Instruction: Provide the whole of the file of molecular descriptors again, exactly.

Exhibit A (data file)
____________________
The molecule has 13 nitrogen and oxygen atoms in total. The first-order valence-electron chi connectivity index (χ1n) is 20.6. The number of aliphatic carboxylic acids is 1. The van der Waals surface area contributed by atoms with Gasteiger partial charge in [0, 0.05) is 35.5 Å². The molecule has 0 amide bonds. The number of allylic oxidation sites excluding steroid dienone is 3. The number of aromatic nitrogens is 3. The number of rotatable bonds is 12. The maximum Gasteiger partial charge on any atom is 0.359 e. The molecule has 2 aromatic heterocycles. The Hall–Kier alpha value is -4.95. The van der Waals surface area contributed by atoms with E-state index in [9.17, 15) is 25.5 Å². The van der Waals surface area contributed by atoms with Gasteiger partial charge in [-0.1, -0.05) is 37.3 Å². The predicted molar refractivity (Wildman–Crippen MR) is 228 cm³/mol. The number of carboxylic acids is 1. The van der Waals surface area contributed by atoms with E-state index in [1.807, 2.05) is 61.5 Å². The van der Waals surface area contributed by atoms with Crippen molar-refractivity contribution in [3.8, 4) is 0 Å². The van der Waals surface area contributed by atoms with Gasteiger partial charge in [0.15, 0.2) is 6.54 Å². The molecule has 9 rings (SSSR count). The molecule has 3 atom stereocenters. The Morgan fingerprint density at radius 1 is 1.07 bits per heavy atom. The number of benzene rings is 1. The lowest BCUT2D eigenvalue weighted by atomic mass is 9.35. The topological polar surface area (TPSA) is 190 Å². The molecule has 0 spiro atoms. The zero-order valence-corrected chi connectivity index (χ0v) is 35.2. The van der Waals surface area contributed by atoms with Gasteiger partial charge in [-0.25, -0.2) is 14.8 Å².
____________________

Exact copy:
The molecule has 13 nitrogen and oxygen atoms in total. The first-order valence-electron chi connectivity index (χ1n) is 20.6. The number of aliphatic carboxylic acids is 1. The van der Waals surface area contributed by atoms with Gasteiger partial charge in [0, 0.05) is 35.5 Å². The molecule has 0 amide bonds. The number of allylic oxidation sites excluding steroid dienone is 3. The number of aromatic nitrogens is 3. The number of rotatable bonds is 12. The maximum Gasteiger partial charge on any atom is 0.359 e. The molecule has 2 aromatic heterocycles. The Hall–Kier alpha value is -4.95. The van der Waals surface area contributed by atoms with E-state index in [9.17, 15) is 25.5 Å². The van der Waals surface area contributed by atoms with Gasteiger partial charge in [-0.1, -0.05) is 37.3 Å². The predicted molar refractivity (Wildman–Crippen MR) is 228 cm³/mol. The number of carboxylic acids is 1. The van der Waals surface area contributed by atoms with E-state index in [1.807, 2.05) is 61.5 Å². The van der Waals surface area contributed by atoms with Crippen molar-refractivity contribution in [3.8, 4) is 0 Å². The van der Waals surface area contributed by atoms with Gasteiger partial charge in [0.15, 0.2) is 6.54 Å². The molecule has 9 rings (SSSR count). The molecule has 3 atom stereocenters. The Morgan fingerprint density at radius 1 is 1.07 bits per heavy atom. The number of benzene rings is 1. The lowest BCUT2D eigenvalue weighted by atomic mass is 9.35. The topological polar surface area (TPSA) is 190 Å². The molecule has 0 spiro atoms. The zero-order valence-corrected chi connectivity index (χ0v) is 35.2. The van der Waals surface area contributed by atoms with Gasteiger partial charge in [-0.25, -0.2) is 14.8 Å².